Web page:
The struggle became intensified 3 months to the expiration of the tenure of former VC, professor Bamitale. A series of meetings and alliances which led to the stalemate of May 2016 where over 10 aspirants were screened out quickly followed. As an indigene of Ile-Ife, it was reported that a number of prominent people played a role in the emergence of professor Elujoba because he was considered a candidate that would ensure trust in the relationship between management, students and staff. With this, on July 21 2016, with 201 votes ahead of professor Lamikanra who had 5 votes, Elujoba was overwhelmingly voted for by the senate, throwing the entire Ile-Ife community into wild jubilation.
Some reports say this angered the vested interests who had been pushing the installment of one of their own, a stooge that the university community roundly rejected.
The university community felt they could trust professor Elujoba. He proved them right in his first 6 months in office, a thing that inspired staffs under the auspices of ASUU and NASU to begin to push for the stoppage of the deductions and refund of past deductions in arrears. With this, it became obvious they were on a collision course with the powers that be, and the professor found himself in a situation where he had to choose a side.
There were a number of unfruitful negotiations that sought to resolve the issue leading to the feeling that the university bursar was standing in the way of staffs. This led to a showdown in which it was reported that even the professor in trying to mediate peace received some blows. It was the desire to douse the tension that led the professor to approve the usage of certain monies illegally kept in a hidden account, which he became aware of that same day, to pay staff.
He had refused to join the committee of Vice Chancellors, initiated investigations into past administrations, and also advised the incoming VC on the day of his inauguration not to join them. This is what many say angered the powers that be, making his recent experience a case of a wounded lion waiting patiently for its prey to make a costly misstep.
Comrade Niyi Sunmonu of ASUU, OAU chapter, explained that professor Elujoba was empowered by the recently constituted university Governing Council to approve the payment. Yet, this did not prevent his arrest. His opponents say the monies were supposed to be transferred to the TSA account before disbursement, but how is that the professor’s fault, since he did not know about the existence of the monies until the day staffs took the bursar hostage?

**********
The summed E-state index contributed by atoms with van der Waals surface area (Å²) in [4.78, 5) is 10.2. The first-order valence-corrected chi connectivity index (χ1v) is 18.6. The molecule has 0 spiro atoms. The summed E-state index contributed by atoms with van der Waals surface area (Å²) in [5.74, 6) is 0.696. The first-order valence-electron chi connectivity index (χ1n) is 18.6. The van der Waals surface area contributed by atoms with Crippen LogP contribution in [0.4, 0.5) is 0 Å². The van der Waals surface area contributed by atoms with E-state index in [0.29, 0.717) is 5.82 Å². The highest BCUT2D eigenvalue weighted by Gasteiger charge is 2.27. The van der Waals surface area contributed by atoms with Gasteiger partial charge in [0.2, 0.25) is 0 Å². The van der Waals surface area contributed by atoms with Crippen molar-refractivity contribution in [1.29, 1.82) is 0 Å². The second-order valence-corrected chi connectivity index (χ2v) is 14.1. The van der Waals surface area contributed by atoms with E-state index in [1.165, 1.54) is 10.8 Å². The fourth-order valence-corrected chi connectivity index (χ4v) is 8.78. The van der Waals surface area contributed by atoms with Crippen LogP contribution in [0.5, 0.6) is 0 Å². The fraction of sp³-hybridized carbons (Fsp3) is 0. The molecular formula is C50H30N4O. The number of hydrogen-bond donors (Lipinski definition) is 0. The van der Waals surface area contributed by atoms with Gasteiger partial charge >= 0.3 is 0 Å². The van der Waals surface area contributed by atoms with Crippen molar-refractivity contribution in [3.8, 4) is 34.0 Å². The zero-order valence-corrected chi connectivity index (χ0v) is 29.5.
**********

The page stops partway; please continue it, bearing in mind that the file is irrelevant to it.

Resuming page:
True to the classic saying that when two elephants fight it was the grasses who suffers, students of the university and a number of organizations that maintained offices within the confines of the campus suddenly discovered they were at the receiving end. For starters, electricity went out, and with it, every other activity, both academic and non-academic swiftly followed.
Yet this did not prevent the massive show of solidarity as many protests were organized by the staffs and students. The students felt they had suffered so long, and that the professor had brought them liberation so that a few more days of suffering the absence of internet, light, water and lectures was worth a sacrifice to make in ensuring their voices were heard and a good man was not punished unjustly.
Professor Elujoba would not be the first man to preside over affairs in OAU nor will he be the first to be involved in some type of controversy. But he would be the very first whose story, as well as elicit certain truths about our society, would also give us a clear example of how certain individuals can hide behind the law, manipulate it and public institutions to carry out their vested interest.
It is also proof how Nigeria has been taken over by darkness brought about by corruption and evil, how people in authority today are readily swayed by this darkness which is a temporary dust heap, a shadow of the world of light, an illusion that can vanish any moment, which was meant to distract our attention from the light of being good and treating fellow men with fairness; a thing which is supposed to be the true essence of existence, which all religions preach yet very few adhere to.
Many leaders in Nigeria today are evil, materialistic and foolish, they often deny the existence of light and dwell instead in the darkness of greed and corruption, seeking always to thwart the good intentions of, and punish men like Elujoba for being different.
That the entire university community could unite behind one man and tell the world through their actions that this man was a good man, that the professor could show that governance can be done with sympathy of heart towards the unjustly treated is something worthy of emulation.
It is something that proves that we can free ourselves from whatever shackles we find ourselves in, whether political or otherwise, if we are united as one and speak with one voice. As we wait for the outcome of this matter, this is the mindset I expect us to carry into the 2019 general elections.
And Jesus’ words that no matter how black the darkness, it would run for cover at the slight appearance of even the tiniest strain of light, would hold true for us as we do so.
God bless Nigeria.
About the author: Albert Afeso Akanbi is a Novelist, Researcher and Humanitarian. He lives in Abuja, FCT. Email: firstname.lastname@example.org Twitter: @afeso82 Instagram: afeso82 Blog: akanbiafeso.wordpress.com